Brexit has become a reality: the UK government recently triggered article 50 of the EU Treaty, officially starting the UK’s withdrawal procedure from the EU.
The aftermath of this initiation is likely to be disruptive: many expect new dynamics to emerge and constraints to make themselves known. However, as with any large shift—be it political, economic, or something else—there are opportunities worth focusing on as well. In this article, I will look at how Brexit affects issues of worker mobility, and what good there is to be had from this upending of the status quo.
On 6 April 2017, significant changes to the UK Immigration Rules for Tier 2 employer-sponsored migrants came into force. These changes significantly increase costs to UK employers when they sponsor non-European Economic Area (EEA) nationals to work in the UK: more specifically, minimum salary thresholds are higher, and additional and increased charges have been introduced. The changes will undoubtedly affect short- and long-term planning and decision-making within the private and public sectors, as well as have cost and resourcing implications for employers who rely on non-EEA nationals to support UK operations.
In other words: organisations in the UK may be rethinking how many EU workers they want to hire or keep.
UK (future) pensioners—but EU pensioners too—might be affected as well, with their careers and pension acquisition rights potentially facing new constraints and threats. The free movement of persons, as inscribed in the EU Treaty, will certainly have to be scrutinised in order to avoid potential side effects for individuals and their families.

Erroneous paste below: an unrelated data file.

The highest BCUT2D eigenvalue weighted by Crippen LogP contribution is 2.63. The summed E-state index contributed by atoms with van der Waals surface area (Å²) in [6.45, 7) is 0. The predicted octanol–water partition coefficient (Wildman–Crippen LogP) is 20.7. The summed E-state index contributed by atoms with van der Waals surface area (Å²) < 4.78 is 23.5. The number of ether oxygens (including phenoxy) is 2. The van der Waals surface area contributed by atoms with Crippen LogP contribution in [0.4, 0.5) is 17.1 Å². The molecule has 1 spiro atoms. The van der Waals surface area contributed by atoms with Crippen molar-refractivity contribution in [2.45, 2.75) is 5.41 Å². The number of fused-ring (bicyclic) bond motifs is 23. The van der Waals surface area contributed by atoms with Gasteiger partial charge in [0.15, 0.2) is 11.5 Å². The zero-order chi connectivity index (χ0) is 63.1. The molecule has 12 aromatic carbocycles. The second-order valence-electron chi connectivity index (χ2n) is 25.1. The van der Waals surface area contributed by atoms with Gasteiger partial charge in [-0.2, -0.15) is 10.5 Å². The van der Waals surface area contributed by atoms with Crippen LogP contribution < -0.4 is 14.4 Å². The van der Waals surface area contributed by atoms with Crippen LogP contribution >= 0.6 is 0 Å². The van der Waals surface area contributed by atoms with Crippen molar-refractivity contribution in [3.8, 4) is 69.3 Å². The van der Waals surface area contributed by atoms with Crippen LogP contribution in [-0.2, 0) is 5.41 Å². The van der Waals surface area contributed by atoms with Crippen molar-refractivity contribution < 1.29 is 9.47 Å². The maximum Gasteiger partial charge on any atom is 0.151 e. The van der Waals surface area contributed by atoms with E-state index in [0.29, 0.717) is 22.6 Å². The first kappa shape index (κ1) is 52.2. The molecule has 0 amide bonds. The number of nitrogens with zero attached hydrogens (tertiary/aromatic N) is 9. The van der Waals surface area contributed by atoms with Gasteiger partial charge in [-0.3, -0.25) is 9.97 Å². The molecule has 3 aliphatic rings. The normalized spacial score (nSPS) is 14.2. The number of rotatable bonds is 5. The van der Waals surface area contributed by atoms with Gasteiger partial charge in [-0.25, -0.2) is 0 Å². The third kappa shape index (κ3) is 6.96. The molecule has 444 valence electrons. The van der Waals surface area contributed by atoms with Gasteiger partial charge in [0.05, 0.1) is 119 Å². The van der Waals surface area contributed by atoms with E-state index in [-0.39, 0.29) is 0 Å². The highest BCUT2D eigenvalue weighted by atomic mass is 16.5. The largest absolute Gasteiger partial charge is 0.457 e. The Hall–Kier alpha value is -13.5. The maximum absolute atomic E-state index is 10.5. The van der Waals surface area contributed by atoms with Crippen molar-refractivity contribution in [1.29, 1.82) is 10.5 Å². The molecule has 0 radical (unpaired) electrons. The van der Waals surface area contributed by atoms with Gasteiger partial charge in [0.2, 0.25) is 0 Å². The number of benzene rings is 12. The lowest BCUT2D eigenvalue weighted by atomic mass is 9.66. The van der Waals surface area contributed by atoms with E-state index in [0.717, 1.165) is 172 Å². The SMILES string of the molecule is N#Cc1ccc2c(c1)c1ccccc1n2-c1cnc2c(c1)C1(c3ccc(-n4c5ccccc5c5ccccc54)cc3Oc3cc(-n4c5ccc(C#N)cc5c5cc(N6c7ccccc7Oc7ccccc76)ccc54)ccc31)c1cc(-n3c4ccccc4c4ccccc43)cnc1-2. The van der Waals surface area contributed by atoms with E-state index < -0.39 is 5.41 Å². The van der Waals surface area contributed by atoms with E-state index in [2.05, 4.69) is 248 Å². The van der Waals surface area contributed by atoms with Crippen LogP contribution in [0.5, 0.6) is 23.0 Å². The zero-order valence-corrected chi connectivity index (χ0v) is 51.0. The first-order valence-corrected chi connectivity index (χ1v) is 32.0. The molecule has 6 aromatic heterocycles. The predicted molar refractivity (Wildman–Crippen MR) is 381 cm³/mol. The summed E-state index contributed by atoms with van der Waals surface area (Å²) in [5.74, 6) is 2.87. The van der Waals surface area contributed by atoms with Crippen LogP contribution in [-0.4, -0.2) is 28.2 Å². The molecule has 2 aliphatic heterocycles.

EU officials, for their part, are already focusing on those EU workers, students and citizens in the UK who might be affected, for example those who might be unable to stay, to pay their taxes across the border, or to retain state health coverage for themselves and their families. As mentioned before, EU pensioners living in the UK will have to pay attention in the upcoming years.
Some of these EU citizens in the UK, especially those orbiting stars in London’s financial galaxy, will end up relocating as well—and many may be eying Luxembourg. As I live here myself, I admit that I am biased—but it’s undeniable that the Grand Duchy is not only a very [family] friendly place, but is also ready to take more skills on board to grow its existing business communities, notably in its insurance and alternative investment funds areas. Interestingly, Luxembourg has recently transposed the legal framework of EU directives 2014/36/EU and 2014/66/EU, and had a new law published in the Memorial A on 20 March 2017 offering five new types of residence permits dedicated to third-country high-net-worth investors desiring to relocate or set up business in Luxembourg.
Luxembourg is a gateway for skilled people and investors, and its government seems interested in opening the doors still further. Certainly, future Luxembourg-resident AIF Managers will be happy to know that the tax treatment applicable on carried interests and private capital gains may be also be part of a friendly welcome pack.
Next up on the KPMG Blog: